Monday, January 14, 2013

EHIEP Haptic Pronunciation Workshops

Here is the basic announcement format of the courses we are beginning to offer this year in various venues. (If you'd like one in your neighbourhood, let us know.) Later this year, we'll have the online version ready as well. Keep in touch. 

This is a 10-week, noncredit course to help nonnative speakers of English improve their pronunciation and accent. The course meets Tuesday afternoons, from 3 to 4:15, beginning January 29th.  

Preference is given to graduate students, but any student or staff member of any level of English proficiency is invited to attend the course. Class size is limited to 24. 

If you are interested in joining the class, a brief telephone interview is required. Required textbook: Oxford Basic Dictionary of American English.

The course fee of $90 includes a student workbook and 9 basic video files.  Ideally, students should have access to a computer or smart phone for practice but that is not absolutely necessary.

·      The topics of the 10 classes are:
o   Introduction to the course
o   Warm up and dictionary orientation
o   Vowels and consonants I
o   Vowels and consonants II
o   Stressed words and phrases
o   Intonation and melody of speaking
o   Speaking fluently
o   Conversational speaking style
o   Expressiveness and pronunciation self-improvement plan
o   Public speaking style

Each week students
o   Discuss their homework at the beginning
o   Are introduced to the pronunciation topic
o   Practice the exercises with a video model and their instructor
o   Practice the pronunciation topic in a everyday conversation
o   Practice a list of words that use the pronunciation topic and are valuable for them, individually.
o   Prepare for homework
§  Students should practice their homework 3 times per week, if possible. (20 minutes each time)
§  Students may purchase optional, downloadable video and audio files for additional practice

Effective (pronunciation) learning techniques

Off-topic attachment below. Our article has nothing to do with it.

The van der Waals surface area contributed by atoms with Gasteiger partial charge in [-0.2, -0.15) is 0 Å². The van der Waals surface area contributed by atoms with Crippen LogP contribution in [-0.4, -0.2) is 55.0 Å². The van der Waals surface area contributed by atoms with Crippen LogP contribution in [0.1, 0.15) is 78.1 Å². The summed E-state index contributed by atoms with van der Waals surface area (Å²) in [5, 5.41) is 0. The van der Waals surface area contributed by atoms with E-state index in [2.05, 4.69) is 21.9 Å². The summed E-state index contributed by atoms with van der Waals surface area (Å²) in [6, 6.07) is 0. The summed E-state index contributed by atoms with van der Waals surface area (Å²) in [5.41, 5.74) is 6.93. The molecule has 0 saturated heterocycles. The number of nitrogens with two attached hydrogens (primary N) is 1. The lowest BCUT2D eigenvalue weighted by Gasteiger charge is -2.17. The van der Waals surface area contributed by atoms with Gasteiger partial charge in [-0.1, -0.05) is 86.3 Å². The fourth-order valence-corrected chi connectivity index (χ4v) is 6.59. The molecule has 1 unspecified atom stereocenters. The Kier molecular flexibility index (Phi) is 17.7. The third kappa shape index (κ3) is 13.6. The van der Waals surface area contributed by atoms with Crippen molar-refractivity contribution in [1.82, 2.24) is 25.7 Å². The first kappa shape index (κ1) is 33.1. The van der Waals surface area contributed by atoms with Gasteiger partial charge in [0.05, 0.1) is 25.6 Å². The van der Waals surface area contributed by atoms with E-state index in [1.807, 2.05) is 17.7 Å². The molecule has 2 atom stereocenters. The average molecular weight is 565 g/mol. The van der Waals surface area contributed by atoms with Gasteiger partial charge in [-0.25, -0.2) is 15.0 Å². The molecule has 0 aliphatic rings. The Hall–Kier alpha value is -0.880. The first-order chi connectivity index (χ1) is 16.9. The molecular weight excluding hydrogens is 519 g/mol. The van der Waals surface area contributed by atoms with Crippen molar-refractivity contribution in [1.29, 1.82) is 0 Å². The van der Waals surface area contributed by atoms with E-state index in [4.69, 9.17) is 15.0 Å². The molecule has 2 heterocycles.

You may have seen a media report on this new research monograph, Improving Students’ Learning With Effective Learning Techniques: Promising Directions From Cognitive and Educational Psychology by Dunlosky, Rawson, Marsh, Nathan and Willingham (published online by Psychological Science in the public interest). If you have the time, it is worth reading through. Here's why. The research focused on 10 learning strategies used by students, mostly in high school and college. By "learning strategies" the authors mean, for the most part, what students do on their own, outside of the "curriculum," in studying (for tests!) and homework.

Credit: AMPISys, Inc.
Among the the "winners" of the 10 are "distributed practice" strategies such as taking practice tests and spreading out study sessions. The bottom three were: underlining, rereading and using "mnemonic devices." The monograph itself is a great piece of work (although at times a bit overly optimistic on what "Cognitive and Educational Psychology" is up to or worth). What was fascinating was the general conclusion that "educators" (not specifically defined) do not do enough with this area. At least some of the blame goes to teacher education where, in the review of current TT textbooks, little or no mention is made of research into learning strategies/techniques and what students do "on their own" and how they learn to do what they do.

EHIEP is based on the idea of providing instructors and students with a range of strategies for anchoring pronunciation work and (by extension) using those outside of class. Although the basic curriculum is designed to be carried out successfully in a classroom setting-without depending on students practicing outside of class in any systematic manner, the optional Student Workbook and accompanying haptic video and audio packet are strongly recommended whenever possible. (The complete system will be available at the 2013 TESOL conference in Dallas for the first time. Some of the new demonstration videos will be linked here off the blog next month.) Keep in touch.